In which I don’t tell the story of Edgar Sawtelle.

5154O5CMlHLSummer, as we’ve previously discussed, can be good for all kinds of reading, depending on your taste and your mood. Obviously, it’s perfect for perusing lovely, summery picture books. Or for chuckling your way through a ridiculous romp in the tropics. Or for thinking back to that one summer when everything changed. But summer can also be the time to pick up a nice, fat literary novel and get lost in it.

Maybe I just think The Story of Edgar Sawtelle is a good summer book because summer is when I read it for the first time, but it really is the kind of story that makes you just want your life to stop until you finish, and for most people I think the best chance of that is sometime in August. But whatever. Read it in July, read it in January—the point is, read it. And be prepared to have your heart broken in that delicious, aching way any reader understands.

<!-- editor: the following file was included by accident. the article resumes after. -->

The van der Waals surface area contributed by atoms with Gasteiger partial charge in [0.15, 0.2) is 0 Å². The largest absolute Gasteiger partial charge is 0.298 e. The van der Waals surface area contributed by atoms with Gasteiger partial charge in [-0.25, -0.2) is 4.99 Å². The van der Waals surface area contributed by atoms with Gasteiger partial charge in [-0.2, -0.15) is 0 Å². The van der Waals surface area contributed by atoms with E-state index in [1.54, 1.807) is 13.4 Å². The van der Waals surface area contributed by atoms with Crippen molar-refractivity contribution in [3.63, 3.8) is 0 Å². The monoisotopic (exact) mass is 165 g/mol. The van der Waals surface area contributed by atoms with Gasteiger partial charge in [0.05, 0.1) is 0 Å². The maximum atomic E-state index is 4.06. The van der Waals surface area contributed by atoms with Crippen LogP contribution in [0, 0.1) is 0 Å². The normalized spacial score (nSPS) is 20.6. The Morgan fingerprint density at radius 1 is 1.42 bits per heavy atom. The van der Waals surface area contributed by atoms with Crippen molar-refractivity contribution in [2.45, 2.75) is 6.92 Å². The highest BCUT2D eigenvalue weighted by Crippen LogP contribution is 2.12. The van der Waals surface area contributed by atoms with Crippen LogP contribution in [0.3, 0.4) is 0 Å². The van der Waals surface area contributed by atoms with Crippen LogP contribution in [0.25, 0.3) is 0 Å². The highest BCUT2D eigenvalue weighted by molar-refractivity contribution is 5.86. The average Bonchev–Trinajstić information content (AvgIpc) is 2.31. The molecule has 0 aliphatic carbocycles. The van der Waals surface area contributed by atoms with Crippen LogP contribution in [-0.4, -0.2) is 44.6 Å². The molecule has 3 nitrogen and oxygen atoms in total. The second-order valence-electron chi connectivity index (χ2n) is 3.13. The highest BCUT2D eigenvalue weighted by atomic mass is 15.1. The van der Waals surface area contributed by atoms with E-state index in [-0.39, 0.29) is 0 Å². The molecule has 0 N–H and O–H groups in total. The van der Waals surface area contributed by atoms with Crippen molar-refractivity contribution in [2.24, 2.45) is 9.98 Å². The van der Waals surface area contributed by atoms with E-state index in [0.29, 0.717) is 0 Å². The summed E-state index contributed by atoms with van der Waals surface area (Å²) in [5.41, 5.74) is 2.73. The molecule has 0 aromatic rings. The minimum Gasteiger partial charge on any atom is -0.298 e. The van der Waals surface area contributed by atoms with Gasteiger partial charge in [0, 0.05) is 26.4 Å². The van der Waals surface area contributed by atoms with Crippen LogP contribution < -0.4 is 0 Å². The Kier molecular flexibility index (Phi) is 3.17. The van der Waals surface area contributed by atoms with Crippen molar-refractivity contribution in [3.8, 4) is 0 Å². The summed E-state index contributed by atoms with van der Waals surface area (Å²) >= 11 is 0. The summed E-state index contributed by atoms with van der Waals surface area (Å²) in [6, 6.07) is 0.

Honestly, I’m not sure what else to say. I could talk about the plot (a loose retelling of Hamlet set in Wisconsin), the characters (a mute boy named Edgar, his parents and his uncle, a dog named Almondine), or the writing (lyrical but propulsive, elegant but raw), but that wouldn’t give you a sense of the story, and for this one even more than for most novels, the story is what it’s all about. So I think I’ll just let David Wroblewski be the one to tell it.

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